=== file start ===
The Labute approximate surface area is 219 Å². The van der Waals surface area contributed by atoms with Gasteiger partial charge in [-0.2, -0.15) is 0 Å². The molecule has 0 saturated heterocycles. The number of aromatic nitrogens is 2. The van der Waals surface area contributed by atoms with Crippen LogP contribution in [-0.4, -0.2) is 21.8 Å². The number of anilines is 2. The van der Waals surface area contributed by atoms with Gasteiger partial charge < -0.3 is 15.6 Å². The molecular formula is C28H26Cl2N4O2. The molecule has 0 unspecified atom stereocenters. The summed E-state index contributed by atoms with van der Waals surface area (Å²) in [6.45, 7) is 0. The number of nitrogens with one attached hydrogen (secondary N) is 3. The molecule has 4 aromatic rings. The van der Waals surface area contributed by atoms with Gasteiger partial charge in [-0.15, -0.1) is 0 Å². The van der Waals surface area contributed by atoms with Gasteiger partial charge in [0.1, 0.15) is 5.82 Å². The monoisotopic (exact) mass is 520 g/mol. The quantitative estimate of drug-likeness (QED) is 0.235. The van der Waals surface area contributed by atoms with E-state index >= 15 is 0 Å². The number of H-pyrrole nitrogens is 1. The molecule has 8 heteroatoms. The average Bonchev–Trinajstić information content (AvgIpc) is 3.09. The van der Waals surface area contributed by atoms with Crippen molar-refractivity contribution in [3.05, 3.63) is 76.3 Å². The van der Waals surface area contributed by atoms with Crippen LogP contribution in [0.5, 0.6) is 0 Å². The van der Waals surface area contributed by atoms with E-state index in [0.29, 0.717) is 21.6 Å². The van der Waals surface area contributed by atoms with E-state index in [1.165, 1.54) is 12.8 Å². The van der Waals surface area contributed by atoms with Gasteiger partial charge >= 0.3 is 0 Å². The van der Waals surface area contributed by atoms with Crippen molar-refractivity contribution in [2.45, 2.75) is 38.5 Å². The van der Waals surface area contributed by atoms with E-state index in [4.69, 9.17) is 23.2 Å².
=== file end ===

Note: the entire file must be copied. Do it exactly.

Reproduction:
The Labute approximate surface area is 219 Å². The van der Waals surface area contributed by atoms with Gasteiger partial charge in [-0.2, -0.15) is 0 Å². The molecule has 0 saturated heterocycles. The number of aromatic nitrogens is 2. The van der Waals surface area contributed by atoms with Crippen LogP contribution in [-0.4, -0.2) is 21.8 Å². The number of anilines is 2. The van der Waals surface area contributed by atoms with Gasteiger partial charge < -0.3 is 15.6 Å². The molecular formula is C28H26Cl2N4O2. The molecule has 0 unspecified atom stereocenters. The summed E-state index contributed by atoms with van der Waals surface area (Å²) in [6.45, 7) is 0. The number of nitrogens with one attached hydrogen (secondary N) is 3. The molecule has 4 aromatic rings. The van der Waals surface area contributed by atoms with Gasteiger partial charge in [-0.15, -0.1) is 0 Å². The van der Waals surface area contributed by atoms with Gasteiger partial charge in [0.1, 0.15) is 5.82 Å². The monoisotopic (exact) mass is 520 g/mol. The quantitative estimate of drug-likeness (QED) is 0.235. The van der Waals surface area contributed by atoms with E-state index >= 15 is 0 Å². The number of H-pyrrole nitrogens is 1. The molecule has 8 heteroatoms. The average Bonchev–Trinajstić information content (AvgIpc) is 3.09. The van der Waals surface area contributed by atoms with Crippen molar-refractivity contribution in [3.05, 3.63) is 76.3 Å². The van der Waals surface area contributed by atoms with Crippen LogP contribution in [0.5, 0.6) is 0 Å². The van der Waals surface area contributed by atoms with E-state index in [0.29, 0.717) is 21.6 Å². The van der Waals surface area contributed by atoms with E-state index in [1.165, 1.54) is 12.8 Å². The van der Waals surface area contributed by atoms with Gasteiger partial charge >= 0.3 is 0 Å². The van der Waals surface area contributed by atoms with Crippen molar-refractivity contribution in [2.45, 2.75) is 38.5 Å². The van der Waals surface area contributed by atoms with E-state index in [4.69, 9.17) is 23.2 Å².